Typed CodingKeys?

currently, i have a lot of database logic that’s built around String-backed CodingKey types. it is not a Codable-based system, but i understand Codable also has similar characteristics.

an example for the purposes of discussion:

struct Homeworld
    var id:Int 
    var climate:String 
extension Homeworld:BSONDecodable, BSONEncodable 
    enum CodingKey:String, Sendable 
        case id = "i"
        case climate = "c"
struct Species 
    var id:Int

    var portrait:Int
    var name:String 
    var homeworld:Homeworld 
    var isSapient:Bool
    var isEnslaved:Bool
extension Species:BSONDecodable, BSONEncodable 
    enum CodingKey:String, Sendable 
        case id = "_id"
        case portrait = "p"
        case name = "n"
        case homeworld = "w"
        case isSapient = "s"
        case isEnslaved = "e"

this works well enough, but we’ve often introduced bugs in query builder logic that could have been prevented by better-typing the coding keys.

for example, when referencing a field of a nested document in the (MongoDB) query language, one must write a keypath such as '$w.i', which is analogous to \.homeworld.id in swift.

because the coding keys are stringly-typed, it is not possible to meaningfully type the keypath expressions:

let planet:Mongo.KeyPath = Species.CodingKey.homeworld 
    + Homeworld.CodingKey.id

of course, it is easy to make a mistake without the guardrails of a strong type system. for example, you might forget to drill down to the nested id and return a keypath such as '$w', which has a pointee of type Homeworld and not Int.

it would be game-changing if we could specialize a keypath type to obtain something like:

let homeworld:Mongo.KeyPath<Species, Homeworld> = ...
let planet:Mongo.KeyPath<Homeworld, Int> = ...
return homeworld + planet // as Mongo.KeyPath<Species, Int>

but i have a hard time imagining how to set up something like this using features that currently exist in the language.

I feel like you could make a macro that takes a key path and breaks it apart to get the CodingKey cases out. Then you can wrap an Array<AnyCodingKey> in a struct that has generic parameters matching the KeyPath.

perhaps i’m misunderstanding, but i’m not seeing how this would add any type safety, since the expression macro would have no idea if the corresponding field type actually matches the type we are coercing it to.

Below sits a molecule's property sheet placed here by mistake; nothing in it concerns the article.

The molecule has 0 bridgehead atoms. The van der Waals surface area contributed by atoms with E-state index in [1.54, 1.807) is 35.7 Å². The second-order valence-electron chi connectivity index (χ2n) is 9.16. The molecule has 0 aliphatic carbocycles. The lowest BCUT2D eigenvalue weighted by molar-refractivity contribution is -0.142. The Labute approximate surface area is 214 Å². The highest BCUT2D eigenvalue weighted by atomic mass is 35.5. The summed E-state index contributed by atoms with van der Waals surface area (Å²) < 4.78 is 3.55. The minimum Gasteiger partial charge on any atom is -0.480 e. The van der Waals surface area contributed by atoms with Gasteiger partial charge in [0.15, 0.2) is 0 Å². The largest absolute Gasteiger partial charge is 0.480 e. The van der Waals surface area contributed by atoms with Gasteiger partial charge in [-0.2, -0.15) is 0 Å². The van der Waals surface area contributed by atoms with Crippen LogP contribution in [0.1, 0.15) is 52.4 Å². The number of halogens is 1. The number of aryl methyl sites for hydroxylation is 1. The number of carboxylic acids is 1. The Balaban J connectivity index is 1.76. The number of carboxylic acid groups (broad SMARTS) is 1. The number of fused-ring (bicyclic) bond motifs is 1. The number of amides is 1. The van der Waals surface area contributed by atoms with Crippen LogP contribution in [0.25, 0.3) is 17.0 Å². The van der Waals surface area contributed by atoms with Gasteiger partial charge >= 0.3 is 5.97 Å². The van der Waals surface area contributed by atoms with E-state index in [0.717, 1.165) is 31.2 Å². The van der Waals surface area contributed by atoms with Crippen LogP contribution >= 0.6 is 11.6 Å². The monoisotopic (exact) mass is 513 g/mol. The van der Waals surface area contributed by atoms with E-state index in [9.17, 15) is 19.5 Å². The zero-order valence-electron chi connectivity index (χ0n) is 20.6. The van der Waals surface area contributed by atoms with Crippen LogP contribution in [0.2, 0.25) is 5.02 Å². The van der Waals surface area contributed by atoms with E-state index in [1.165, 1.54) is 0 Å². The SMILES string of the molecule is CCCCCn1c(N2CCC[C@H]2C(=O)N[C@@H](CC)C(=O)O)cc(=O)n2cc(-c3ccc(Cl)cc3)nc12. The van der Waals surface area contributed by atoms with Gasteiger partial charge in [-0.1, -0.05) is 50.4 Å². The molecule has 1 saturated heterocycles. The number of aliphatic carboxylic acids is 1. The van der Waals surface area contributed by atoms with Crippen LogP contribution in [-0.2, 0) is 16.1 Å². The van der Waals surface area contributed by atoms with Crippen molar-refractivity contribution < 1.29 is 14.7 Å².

given something like

let planet:Mongo.KeyPath<Species, Int> = #bson(\.homeworld.id)

how could the macro validate that while rejecting something like

let planet:Mongo.KeyPath<Species, Int> = #bson(\.homeworld)


You don't throw away the key path, you pass it to the initializer to guarantee that the types line up.

1 Like

break it apart in what sense? i've been frustrated lately with trying to break multipart keypaths into their components similarly to what @dynamicMemberLookup does. i'm just not finding the APIs i need but maybe theres something obvious i'm missing

i believe he is talking about analyzing the KeyPathComponentListSyntax within the macro. i’m not sure i understand how to associate those with the CodingKey enums though.

I’m entirely throwing out ideas without seeing if they’re actually viable (side effect being increased brusqueness, sorry about that in the last response), but I think you could expand it to something like this:

// #bsonish(\Base.foo.bar.baz)
let components = [
  type(of: \Base.foo).Output.CodingKeys.bar,
  type(of: \Base.foo.bar).Output.CodingKeys.baz
return MongoKeyPath(components, derivedFrom: \Base.foo.bar.baz)

I say “something like” because I don’t remember if you can use type(of:) like that, but there are workarounds if you can’t.

i’m a little confused by your example. where did the Output member come from?

Some helper protocol, I guess. Swift Regret: Generic Parameters Aren't Members // -dealloc (I guess I should have called it Value but I was too lazy to look up what KeyPath actually used.)